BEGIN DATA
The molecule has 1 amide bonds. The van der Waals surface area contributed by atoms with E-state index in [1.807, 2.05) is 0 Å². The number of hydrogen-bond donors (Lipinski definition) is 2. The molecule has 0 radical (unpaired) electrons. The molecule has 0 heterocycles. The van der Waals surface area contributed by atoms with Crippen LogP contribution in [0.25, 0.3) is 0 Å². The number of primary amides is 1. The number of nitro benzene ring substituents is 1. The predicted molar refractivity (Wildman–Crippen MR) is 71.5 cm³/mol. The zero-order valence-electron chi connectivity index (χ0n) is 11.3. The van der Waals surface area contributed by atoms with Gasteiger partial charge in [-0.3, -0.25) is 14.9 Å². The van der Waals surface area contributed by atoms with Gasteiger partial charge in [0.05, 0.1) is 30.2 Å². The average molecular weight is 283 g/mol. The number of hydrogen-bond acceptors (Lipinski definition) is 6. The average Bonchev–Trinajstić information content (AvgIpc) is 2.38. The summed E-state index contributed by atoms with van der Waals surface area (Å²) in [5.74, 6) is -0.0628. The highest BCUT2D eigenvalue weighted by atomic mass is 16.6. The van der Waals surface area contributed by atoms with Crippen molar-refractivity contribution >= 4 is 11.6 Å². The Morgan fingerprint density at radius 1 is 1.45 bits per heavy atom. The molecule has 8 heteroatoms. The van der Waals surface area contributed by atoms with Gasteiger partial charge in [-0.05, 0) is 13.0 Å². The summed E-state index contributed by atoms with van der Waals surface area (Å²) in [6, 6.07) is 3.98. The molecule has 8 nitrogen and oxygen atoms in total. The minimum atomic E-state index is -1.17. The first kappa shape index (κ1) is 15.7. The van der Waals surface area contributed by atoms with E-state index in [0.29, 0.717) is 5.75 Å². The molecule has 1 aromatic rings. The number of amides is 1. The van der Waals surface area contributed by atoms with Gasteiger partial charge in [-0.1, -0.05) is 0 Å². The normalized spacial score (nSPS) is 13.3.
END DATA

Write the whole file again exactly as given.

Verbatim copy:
The molecule has 1 amide bonds. The van der Waals surface area contributed by atoms with E-state index in [1.807, 2.05) is 0 Å². The number of hydrogen-bond donors (Lipinski definition) is 2. The molecule has 0 radical (unpaired) electrons. The molecule has 0 heterocycles. The van der Waals surface area contributed by atoms with Crippen LogP contribution in [0.25, 0.3) is 0 Å². The number of primary amides is 1. The number of nitro benzene ring substituents is 1. The predicted molar refractivity (Wildman–Crippen MR) is 71.5 cm³/mol. The zero-order valence-electron chi connectivity index (χ0n) is 11.3. The van der Waals surface area contributed by atoms with Gasteiger partial charge in [-0.3, -0.25) is 14.9 Å². The van der Waals surface area contributed by atoms with Gasteiger partial charge in [0.05, 0.1) is 30.2 Å². The average molecular weight is 283 g/mol. The number of hydrogen-bond acceptors (Lipinski definition) is 6. The average Bonchev–Trinajstić information content (AvgIpc) is 2.38. The summed E-state index contributed by atoms with van der Waals surface area (Å²) in [5.74, 6) is -0.0628. The highest BCUT2D eigenvalue weighted by atomic mass is 16.6. The van der Waals surface area contributed by atoms with Crippen molar-refractivity contribution >= 4 is 11.6 Å². The Morgan fingerprint density at radius 1 is 1.45 bits per heavy atom. The molecule has 8 heteroatoms. The van der Waals surface area contributed by atoms with Gasteiger partial charge in [-0.05, 0) is 13.0 Å². The summed E-state index contributed by atoms with van der Waals surface area (Å²) in [6, 6.07) is 3.98. The molecule has 8 nitrogen and oxygen atoms in total. The minimum atomic E-state index is -1.17. The first kappa shape index (κ1) is 15.7. The van der Waals surface area contributed by atoms with E-state index in [0.29, 0.717) is 5.75 Å². The molecule has 1 aromatic rings. The number of amides is 1. The van der Waals surface area contributed by atoms with Gasteiger partial charge in [-0.1, -0.05) is 0 Å². The normalized spacial score (nSPS) is 13.3.